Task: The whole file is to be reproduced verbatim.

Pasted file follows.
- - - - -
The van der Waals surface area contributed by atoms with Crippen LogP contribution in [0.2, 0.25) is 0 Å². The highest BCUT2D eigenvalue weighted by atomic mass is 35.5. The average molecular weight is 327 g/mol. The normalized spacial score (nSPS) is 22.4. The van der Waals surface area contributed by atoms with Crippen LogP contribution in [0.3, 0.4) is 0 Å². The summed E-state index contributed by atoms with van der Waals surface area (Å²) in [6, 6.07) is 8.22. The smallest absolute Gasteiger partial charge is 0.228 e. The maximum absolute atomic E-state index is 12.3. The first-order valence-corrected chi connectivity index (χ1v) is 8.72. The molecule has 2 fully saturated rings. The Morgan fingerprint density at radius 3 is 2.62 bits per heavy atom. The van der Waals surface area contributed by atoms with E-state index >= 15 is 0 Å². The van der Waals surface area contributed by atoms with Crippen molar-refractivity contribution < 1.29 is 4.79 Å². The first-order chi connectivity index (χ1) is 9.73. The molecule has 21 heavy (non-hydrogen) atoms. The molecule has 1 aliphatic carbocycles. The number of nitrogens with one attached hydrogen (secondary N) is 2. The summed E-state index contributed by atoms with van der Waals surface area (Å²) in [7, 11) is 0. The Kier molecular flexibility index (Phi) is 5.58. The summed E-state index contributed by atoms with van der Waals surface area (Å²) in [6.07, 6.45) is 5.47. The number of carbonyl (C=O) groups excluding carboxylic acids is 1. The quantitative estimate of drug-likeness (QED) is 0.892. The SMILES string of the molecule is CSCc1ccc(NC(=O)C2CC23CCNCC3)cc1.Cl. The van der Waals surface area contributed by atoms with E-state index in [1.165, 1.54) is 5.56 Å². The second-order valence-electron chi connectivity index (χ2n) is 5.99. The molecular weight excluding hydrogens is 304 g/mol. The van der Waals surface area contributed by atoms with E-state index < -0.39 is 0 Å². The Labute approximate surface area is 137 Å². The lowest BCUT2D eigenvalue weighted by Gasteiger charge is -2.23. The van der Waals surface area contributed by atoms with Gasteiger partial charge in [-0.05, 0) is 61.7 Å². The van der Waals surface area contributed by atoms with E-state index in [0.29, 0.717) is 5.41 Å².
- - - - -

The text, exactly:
The van der Waals surface area contributed by atoms with Crippen LogP contribution in [0.2, 0.25) is 0 Å². The highest BCUT2D eigenvalue weighted by atomic mass is 35.5. The average molecular weight is 327 g/mol. The normalized spacial score (nSPS) is 22.4. The van der Waals surface area contributed by atoms with Crippen LogP contribution in [0.3, 0.4) is 0 Å². The summed E-state index contributed by atoms with van der Waals surface area (Å²) in [6, 6.07) is 8.22. The smallest absolute Gasteiger partial charge is 0.228 e. The maximum absolute atomic E-state index is 12.3. The first-order valence-corrected chi connectivity index (χ1v) is 8.72. The molecule has 2 fully saturated rings. The Morgan fingerprint density at radius 3 is 2.62 bits per heavy atom. The van der Waals surface area contributed by atoms with E-state index >= 15 is 0 Å². The van der Waals surface area contributed by atoms with Crippen molar-refractivity contribution < 1.29 is 4.79 Å². The first-order chi connectivity index (χ1) is 9.73. The molecule has 21 heavy (non-hydrogen) atoms. The molecule has 1 aliphatic carbocycles. The number of nitrogens with one attached hydrogen (secondary N) is 2. The summed E-state index contributed by atoms with van der Waals surface area (Å²) in [7, 11) is 0. The Kier molecular flexibility index (Phi) is 5.58. The summed E-state index contributed by atoms with van der Waals surface area (Å²) in [6.07, 6.45) is 5.47. The number of carbonyl (C=O) groups excluding carboxylic acids is 1. The quantitative estimate of drug-likeness (QED) is 0.892. The SMILES string of the molecule is CSCc1ccc(NC(=O)C2CC23CCNCC3)cc1.Cl. The van der Waals surface area contributed by atoms with E-state index in [1.165, 1.54) is 5.56 Å². The second-order valence-electron chi connectivity index (χ2n) is 5.99. The molecular weight excluding hydrogens is 304 g/mol. The van der Waals surface area contributed by atoms with E-state index < -0.39 is 0 Å². The Labute approximate surface area is 137 Å². The lowest BCUT2D eigenvalue weighted by Gasteiger charge is -2.23. The van der Waals surface area contributed by atoms with Gasteiger partial charge in [-0.05, 0) is 61.7 Å². The van der Waals surface area contributed by atoms with E-state index in [0.29, 0.717) is 5.41 Å².